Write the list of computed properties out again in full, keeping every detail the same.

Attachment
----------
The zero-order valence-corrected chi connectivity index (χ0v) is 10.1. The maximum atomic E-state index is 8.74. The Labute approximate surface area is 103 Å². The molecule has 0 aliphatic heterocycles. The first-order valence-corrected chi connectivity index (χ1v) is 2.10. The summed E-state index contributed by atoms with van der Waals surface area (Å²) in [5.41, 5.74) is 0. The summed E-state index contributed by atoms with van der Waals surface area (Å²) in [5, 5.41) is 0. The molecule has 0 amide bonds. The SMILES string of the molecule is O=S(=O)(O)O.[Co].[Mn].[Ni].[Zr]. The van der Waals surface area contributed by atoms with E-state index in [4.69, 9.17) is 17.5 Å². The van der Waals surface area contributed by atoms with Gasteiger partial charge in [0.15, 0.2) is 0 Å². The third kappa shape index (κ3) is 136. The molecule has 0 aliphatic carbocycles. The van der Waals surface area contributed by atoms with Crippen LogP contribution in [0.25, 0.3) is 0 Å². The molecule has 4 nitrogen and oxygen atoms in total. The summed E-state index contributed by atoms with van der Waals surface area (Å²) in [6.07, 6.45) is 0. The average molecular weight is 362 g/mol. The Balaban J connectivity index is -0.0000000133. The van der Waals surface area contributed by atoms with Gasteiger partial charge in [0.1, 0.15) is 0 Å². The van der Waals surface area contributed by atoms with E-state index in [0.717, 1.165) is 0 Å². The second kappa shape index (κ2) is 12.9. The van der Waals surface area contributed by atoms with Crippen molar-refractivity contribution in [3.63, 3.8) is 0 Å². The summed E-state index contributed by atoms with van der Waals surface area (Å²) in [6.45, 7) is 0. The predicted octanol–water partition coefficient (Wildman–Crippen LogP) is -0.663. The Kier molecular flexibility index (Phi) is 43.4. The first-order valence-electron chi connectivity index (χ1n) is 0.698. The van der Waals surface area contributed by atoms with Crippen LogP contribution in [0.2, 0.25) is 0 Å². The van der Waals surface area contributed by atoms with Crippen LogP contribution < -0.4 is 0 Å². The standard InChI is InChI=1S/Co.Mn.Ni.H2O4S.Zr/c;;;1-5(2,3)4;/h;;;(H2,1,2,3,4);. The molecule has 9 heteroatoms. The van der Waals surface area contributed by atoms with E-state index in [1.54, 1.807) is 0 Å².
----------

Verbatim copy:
The zero-order valence-corrected chi connectivity index (χ0v) is 10.1. The maximum atomic E-state index is 8.74. The Labute approximate surface area is 103 Å². The molecule has 0 aliphatic heterocycles. The first-order valence-corrected chi connectivity index (χ1v) is 2.10. The summed E-state index contributed by atoms with van der Waals surface area (Å²) in [5.41, 5.74) is 0. The summed E-state index contributed by atoms with van der Waals surface area (Å²) in [5, 5.41) is 0. The molecule has 0 amide bonds. The SMILES string of the molecule is O=S(=O)(O)O.[Co].[Mn].[Ni].[Zr]. The van der Waals surface area contributed by atoms with E-state index in [4.69, 9.17) is 17.5 Å². The van der Waals surface area contributed by atoms with Gasteiger partial charge in [0.15, 0.2) is 0 Å². The third kappa shape index (κ3) is 136. The molecule has 0 aliphatic carbocycles. The van der Waals surface area contributed by atoms with Crippen LogP contribution in [0.25, 0.3) is 0 Å². The molecule has 4 nitrogen and oxygen atoms in total. The summed E-state index contributed by atoms with van der Waals surface area (Å²) in [6.07, 6.45) is 0. The average molecular weight is 362 g/mol. The Balaban J connectivity index is -0.0000000133. The van der Waals surface area contributed by atoms with Gasteiger partial charge in [0.1, 0.15) is 0 Å². The van der Waals surface area contributed by atoms with E-state index in [0.717, 1.165) is 0 Å². The second kappa shape index (κ2) is 12.9. The van der Waals surface area contributed by atoms with Crippen molar-refractivity contribution in [3.63, 3.8) is 0 Å². The summed E-state index contributed by atoms with van der Waals surface area (Å²) in [6.45, 7) is 0. The predicted octanol–water partition coefficient (Wildman–Crippen LogP) is -0.663. The Kier molecular flexibility index (Phi) is 43.4. The first-order valence-electron chi connectivity index (χ1n) is 0.698. The van der Waals surface area contributed by atoms with Crippen LogP contribution in [0.2, 0.25) is 0 Å². The van der Waals surface area contributed by atoms with Crippen LogP contribution < -0.4 is 0 Å². The standard InChI is InChI=1S/Co.Mn.Ni.H2O4S.Zr/c;;;1-5(2,3)4;/h;;;(H2,1,2,3,4);. The molecule has 9 heteroatoms. The van der Waals surface area contributed by atoms with E-state index in [1.54, 1.807) is 0 Å².